A special feature of the CAVR is its grassroots focus on reconciliation, in what it calls community reconciliation procedures. This is rooted in the culture of the “nahe biti”. These are hearings held at the village level, where perpetrators of less serious crimes come forward voluntarily to admit what they have done and seek to reconcile with victims and the whole community.

These hearings link the formal justice system with the customs of each local area. They are legitimate both in the eyes of jurists and rural communities who respect both the modern law and the ancient traditions of our land. The CAVR aims to hold hearings for over 1000 perpetrators, and already has processed approximately 250.

In the other part of the Commission’s mandate, seeking the truth about all human rights violations, including the most serious violations, the CAVR is taking statements from victims all over the country. So far, over 2500 people have recorded their statements. The Commission also holds public hearings, where it focuses on recognizing the pain of victims, making peace and trying to deal with our past and healing the divisions and ruptures in our society - and through their individual stories showing us the national story.

Reconciliation means peace of mind within ourselves; freedom from feelings of bitterness, division, suspicion, misunderstanding. To heal also the divides and ruptures that sometimes happened even within a family, within villages, between former friends.

What then should we do to achieve this healing process, in the building of our country, in the building of a new society?

We advocate a reconciliation process whereby there is justice but which eschews revenge, resentment or hatred. Reconciliation in Timor-Leste is a complex process requiring the careful balancing of interests. On the one hand, the interests of justice and the suffering of the victim, on the other hand the need to heal a land.

The CAVR is the first reconciliation Commission established in the Asian region. We know that human rights activists and governments in the region are watching this innovative process with interest. In this way, the small nation of Timor-Leste is leading in the promotion of human rights, and making a real contribution to the issue of how to build peace after years of conflict.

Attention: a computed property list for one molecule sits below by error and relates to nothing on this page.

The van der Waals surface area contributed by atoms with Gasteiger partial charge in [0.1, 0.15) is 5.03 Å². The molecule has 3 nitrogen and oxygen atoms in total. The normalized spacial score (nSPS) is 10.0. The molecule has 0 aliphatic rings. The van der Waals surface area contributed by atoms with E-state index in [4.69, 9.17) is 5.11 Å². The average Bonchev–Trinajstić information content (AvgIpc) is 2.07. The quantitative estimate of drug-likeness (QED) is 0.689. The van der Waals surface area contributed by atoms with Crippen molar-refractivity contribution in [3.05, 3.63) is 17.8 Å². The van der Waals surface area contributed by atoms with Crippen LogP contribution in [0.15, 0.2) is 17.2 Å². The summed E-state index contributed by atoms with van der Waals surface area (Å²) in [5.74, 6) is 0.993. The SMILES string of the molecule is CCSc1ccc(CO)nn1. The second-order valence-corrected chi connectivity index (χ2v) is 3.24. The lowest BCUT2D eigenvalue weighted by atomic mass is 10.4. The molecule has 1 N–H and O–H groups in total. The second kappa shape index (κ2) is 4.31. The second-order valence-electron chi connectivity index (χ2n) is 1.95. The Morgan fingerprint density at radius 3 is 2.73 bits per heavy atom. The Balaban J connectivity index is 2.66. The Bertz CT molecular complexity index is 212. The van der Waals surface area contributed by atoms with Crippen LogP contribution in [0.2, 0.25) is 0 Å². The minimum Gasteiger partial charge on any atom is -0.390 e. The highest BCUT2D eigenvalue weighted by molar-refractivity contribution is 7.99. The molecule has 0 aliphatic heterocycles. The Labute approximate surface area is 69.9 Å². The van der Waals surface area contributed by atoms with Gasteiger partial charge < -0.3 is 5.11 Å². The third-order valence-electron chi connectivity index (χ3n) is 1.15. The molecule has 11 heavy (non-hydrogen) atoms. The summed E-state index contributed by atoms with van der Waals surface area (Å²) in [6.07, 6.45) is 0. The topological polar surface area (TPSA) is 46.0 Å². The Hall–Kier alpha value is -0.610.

Reconciliation is a pre-requisite for national stability, and national stability is a pre-requisite for development.

Reconciliation unveils itself to people as a political and moral exercise demanded only to perpetrators and victims of violence.

It is very important for the future peace and stability in the country, to address other, no less relevant, aspects.

I understand the international community was concerned with the November events in Baucau, with the 4th December events in Dili, with events in Atsabe on 4th January and with the destabilizing actions in the western region, close to the border. Last Friday, 4th April, the Security Council decided to postpone the PKF withdrawal timeframe, because of threats and security issues in the territory.

There are two causes for the current instability in Timor-Leste.

One is the degree of frustration demonstrated via protests or violent actions by the youth together with former Falintil combatants. The second one is more like a need to put political pressure on the reconciliation process itself. Despite the effort undertaken by the Serious Crimes Unit in issuing the indictments of East Timorese who committed crimes in September 1999 which we deem important the Special Court established to this effect has only held a couple of trials of former militia coming from West Timor.